In the thirty-third of Henry, when certain games were forbidden to artificers, husbandmen, apprentices, servants, and others of that class, they were still allowed to play at tables, tennis, dice, cards, bowls, clash, coyting, and logating, at Christmas; though there is a proclamation by the Sheriff of York, where the privilege is extended beyond our ideas of [82] liberality, as all manner of whores and thieves, dice-players, carders, and all other unthrifty folk, were to be welcome in the town, whether they came late or early, at the reverence of the high feast of Yule, till the twelve days were passed.

One fancies a spice of irony in this invitation. Heywood, the epigrammatist, at a little later date, used to say, that he did not like to play at king and queen, but at Christmas, according to the old order of England; and that few men played at cards, but at Christmas; and then almost all, men and boys. Heywood evidently had not been initiated into any of our whist clubs, or he would have found not a few who play at other times than Christmas.

And as to that time, there are still many houses where cards are regularly produced on Christmas Day, a practice which, certainly, to those unaccustomed to it, even the old order of England will not qualify. There is a story told of an ambitious shoemaker, whose Christmas coat was spoiled, in the reign of Henry, by his seeking to imitate his superiors; and this at a time when the distinction of apparel was marked, and not as at present, when simplicity of dress is frequently the best mark of a gentleman. Sir Philip Calthrop, having bought as much fine French tawney cloth as would make him a gown, gave it to a tailor, at Norwich, to make up, when John Drake, a shoemaker, passing by, and admiring it, ordered one of the same materials and fashion.

Sir Philip, calling in on a subsequent day, and seeing a similar gown-piece, asked for whom it was made, when he was told it was for a shoemaker, and to be of the same fashion as his own: upon which, his pride being touched, he ordered the tailor to make his gown as full of cuts as his shears would make it. The tailor fulfilled his directions, and performed the same operation for the gown of [83] the unfortunate shoemaker, who, by some accident, could not go to fetch it away until Christmas morning, intending, no doubt, to astonish his wife and dazzle his companions with his splendour.

Payments were made by Henry the Eighth to waits, at Canterbury, as they were by Henry the Seventh, as well as at other places. These, however, were not at Christmas time, nor were they peculiar to Christmas, but formed part of the musical establishments of the court and the nobility. Originally, indeed, they do not seem of necessity to have been of a musical class; or, at any rate, there were some who were not so; as, in the time of Henry the Third, Simon le Wayte held a virgate of land at Rockingham, in Northamptonshire, on the tenure of being castle-wayte, or watch, and the same custom was observed in other places.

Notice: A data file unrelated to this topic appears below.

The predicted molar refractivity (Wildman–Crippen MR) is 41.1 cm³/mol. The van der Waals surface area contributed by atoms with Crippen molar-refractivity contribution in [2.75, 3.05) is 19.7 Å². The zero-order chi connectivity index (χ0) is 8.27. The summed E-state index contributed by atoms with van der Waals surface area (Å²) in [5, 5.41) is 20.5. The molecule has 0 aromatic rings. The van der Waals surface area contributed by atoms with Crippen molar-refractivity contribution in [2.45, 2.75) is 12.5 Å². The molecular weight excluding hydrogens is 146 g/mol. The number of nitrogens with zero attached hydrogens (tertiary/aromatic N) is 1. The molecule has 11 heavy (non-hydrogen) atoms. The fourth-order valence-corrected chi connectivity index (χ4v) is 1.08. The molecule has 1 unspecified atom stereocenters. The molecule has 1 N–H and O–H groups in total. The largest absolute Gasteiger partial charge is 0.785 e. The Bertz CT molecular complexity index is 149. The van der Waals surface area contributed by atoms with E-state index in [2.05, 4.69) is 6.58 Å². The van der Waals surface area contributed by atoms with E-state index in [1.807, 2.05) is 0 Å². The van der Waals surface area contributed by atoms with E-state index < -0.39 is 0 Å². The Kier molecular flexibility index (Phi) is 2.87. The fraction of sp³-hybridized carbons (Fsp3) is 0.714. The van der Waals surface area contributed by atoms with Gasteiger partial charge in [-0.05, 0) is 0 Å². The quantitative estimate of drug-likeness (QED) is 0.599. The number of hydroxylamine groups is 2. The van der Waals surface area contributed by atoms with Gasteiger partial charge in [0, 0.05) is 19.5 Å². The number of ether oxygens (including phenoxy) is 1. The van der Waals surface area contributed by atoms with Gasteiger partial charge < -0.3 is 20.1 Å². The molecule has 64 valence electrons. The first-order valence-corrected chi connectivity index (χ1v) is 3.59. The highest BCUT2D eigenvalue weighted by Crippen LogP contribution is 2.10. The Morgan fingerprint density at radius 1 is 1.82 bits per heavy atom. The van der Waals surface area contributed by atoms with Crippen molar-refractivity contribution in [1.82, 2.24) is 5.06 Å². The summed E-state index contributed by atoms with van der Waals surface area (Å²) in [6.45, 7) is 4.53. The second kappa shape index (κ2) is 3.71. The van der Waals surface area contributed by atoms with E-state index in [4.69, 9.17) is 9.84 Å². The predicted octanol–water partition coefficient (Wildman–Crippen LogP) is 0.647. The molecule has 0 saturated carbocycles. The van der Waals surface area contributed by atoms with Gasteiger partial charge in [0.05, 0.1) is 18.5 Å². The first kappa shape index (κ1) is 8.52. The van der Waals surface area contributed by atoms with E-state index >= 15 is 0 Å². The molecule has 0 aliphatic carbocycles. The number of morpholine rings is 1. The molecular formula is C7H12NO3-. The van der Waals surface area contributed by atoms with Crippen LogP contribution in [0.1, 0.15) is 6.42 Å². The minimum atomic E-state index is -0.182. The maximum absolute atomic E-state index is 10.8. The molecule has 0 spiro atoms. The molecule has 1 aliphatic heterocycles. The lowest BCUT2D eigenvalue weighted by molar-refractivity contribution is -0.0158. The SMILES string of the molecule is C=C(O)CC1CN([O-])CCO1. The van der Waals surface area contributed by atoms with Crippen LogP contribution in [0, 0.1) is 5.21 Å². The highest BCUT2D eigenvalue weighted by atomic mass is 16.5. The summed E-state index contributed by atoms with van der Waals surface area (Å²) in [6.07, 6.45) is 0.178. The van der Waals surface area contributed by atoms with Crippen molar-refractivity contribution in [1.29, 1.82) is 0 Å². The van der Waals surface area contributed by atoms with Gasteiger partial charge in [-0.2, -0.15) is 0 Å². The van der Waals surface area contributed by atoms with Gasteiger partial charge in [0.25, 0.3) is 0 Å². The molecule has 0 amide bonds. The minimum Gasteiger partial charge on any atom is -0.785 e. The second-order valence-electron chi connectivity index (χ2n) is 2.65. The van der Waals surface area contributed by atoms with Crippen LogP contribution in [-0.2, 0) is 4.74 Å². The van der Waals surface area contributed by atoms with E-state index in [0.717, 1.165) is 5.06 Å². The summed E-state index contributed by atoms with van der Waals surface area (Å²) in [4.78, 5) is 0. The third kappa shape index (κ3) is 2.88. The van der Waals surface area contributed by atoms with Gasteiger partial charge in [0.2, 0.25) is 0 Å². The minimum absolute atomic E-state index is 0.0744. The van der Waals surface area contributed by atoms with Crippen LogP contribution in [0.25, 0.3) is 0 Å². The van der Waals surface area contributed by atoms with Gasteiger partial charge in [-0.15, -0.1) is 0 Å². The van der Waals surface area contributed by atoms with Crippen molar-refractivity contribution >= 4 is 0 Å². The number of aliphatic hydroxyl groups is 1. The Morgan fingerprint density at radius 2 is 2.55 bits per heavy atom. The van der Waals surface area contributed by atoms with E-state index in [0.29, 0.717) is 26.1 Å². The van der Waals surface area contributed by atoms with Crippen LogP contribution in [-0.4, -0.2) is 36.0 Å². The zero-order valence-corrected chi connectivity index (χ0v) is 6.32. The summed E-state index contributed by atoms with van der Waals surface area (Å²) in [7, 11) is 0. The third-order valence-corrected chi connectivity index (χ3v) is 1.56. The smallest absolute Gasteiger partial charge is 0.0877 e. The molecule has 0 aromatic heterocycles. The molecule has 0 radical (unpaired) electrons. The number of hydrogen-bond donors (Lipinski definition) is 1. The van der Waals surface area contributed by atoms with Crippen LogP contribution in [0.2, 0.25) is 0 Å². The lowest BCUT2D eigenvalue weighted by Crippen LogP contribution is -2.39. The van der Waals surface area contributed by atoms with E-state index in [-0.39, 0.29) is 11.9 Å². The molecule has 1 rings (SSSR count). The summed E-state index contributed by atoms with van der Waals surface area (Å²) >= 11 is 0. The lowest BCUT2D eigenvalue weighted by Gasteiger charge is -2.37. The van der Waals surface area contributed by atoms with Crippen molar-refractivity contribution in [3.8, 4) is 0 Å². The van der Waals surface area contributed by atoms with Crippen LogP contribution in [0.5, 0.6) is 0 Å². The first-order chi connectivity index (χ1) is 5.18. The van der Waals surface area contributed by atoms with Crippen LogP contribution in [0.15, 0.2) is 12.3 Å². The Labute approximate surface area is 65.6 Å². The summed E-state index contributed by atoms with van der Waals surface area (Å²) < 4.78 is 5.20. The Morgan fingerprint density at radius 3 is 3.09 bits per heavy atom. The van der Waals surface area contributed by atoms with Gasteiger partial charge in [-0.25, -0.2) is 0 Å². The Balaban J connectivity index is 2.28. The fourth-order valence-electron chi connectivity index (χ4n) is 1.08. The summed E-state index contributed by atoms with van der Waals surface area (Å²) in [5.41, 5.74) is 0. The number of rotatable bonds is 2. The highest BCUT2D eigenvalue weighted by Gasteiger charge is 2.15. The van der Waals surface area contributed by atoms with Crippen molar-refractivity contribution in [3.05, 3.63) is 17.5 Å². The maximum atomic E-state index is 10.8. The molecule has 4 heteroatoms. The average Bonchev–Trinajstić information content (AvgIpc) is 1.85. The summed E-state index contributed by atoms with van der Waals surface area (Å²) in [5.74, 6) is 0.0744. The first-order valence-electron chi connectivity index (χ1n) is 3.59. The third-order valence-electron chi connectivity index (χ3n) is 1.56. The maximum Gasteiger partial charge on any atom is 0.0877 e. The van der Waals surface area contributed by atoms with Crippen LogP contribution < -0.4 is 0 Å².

This Simon le Wayte fled for theft, and was not the only suspected person of his craft: for, at the time the treasury exchequer was broken open and robbed, in the time of Edward the First, Gilbertus le Wayte, who was keeper of the watch, was very naturally taken up on suspicion, but it does not appear what was done with him. After this the wait seems to have been a musician, usually playing the pipe or hautboy, who kept watch at night, and made bon guet at the different chamber doors, particularly at Christmas time; and Edward the Fourth had one attached to his establishment for this purpose.

Among the minstrels in the household of Edward the Third, there were three waits, who had 12 d.

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Henry the Sixth also had one in his household, and frequent mention is made of them from his time to the end of Henry the Eighth, and in subsequent reigns. They are described as having blue gowns, red sleeves and caps, every one having his silver collar about his neck. There is a tradition of their having played to Oliver Cromwell, on his route to or from Scotland. ALTHOUGH in the short reign of Edward the Sixth, the splendour of the royal Christmasses was, in general, somewhat reduced, yet, in , there was one of the most magnificent revellings on record; for the youthful king being much grieved at the condemnation of the Duke of Somerset, it was thought expedient to divert his mind, by additional pastimes, at the following Christmas.

He complained to the master of the revels, Sir Thomas Cawarden, that the apparel provided for his counsellors was not sufficient, or fit for the purpose, and no doubt had the defect remedied; as, from the account of the expenses, the dresses were handsome, and his own in particular may be called superb. The dress of this clown, who was probably a well-known court fool, from his being applied for by name, will show that no expense was spared, even about the officers of this gallant lord of Misrule. At the risk of being tedious, the various dresses of the lord of Misrule himself must be mentioned, to give some notion of the style in which this celebrated revelling was got up.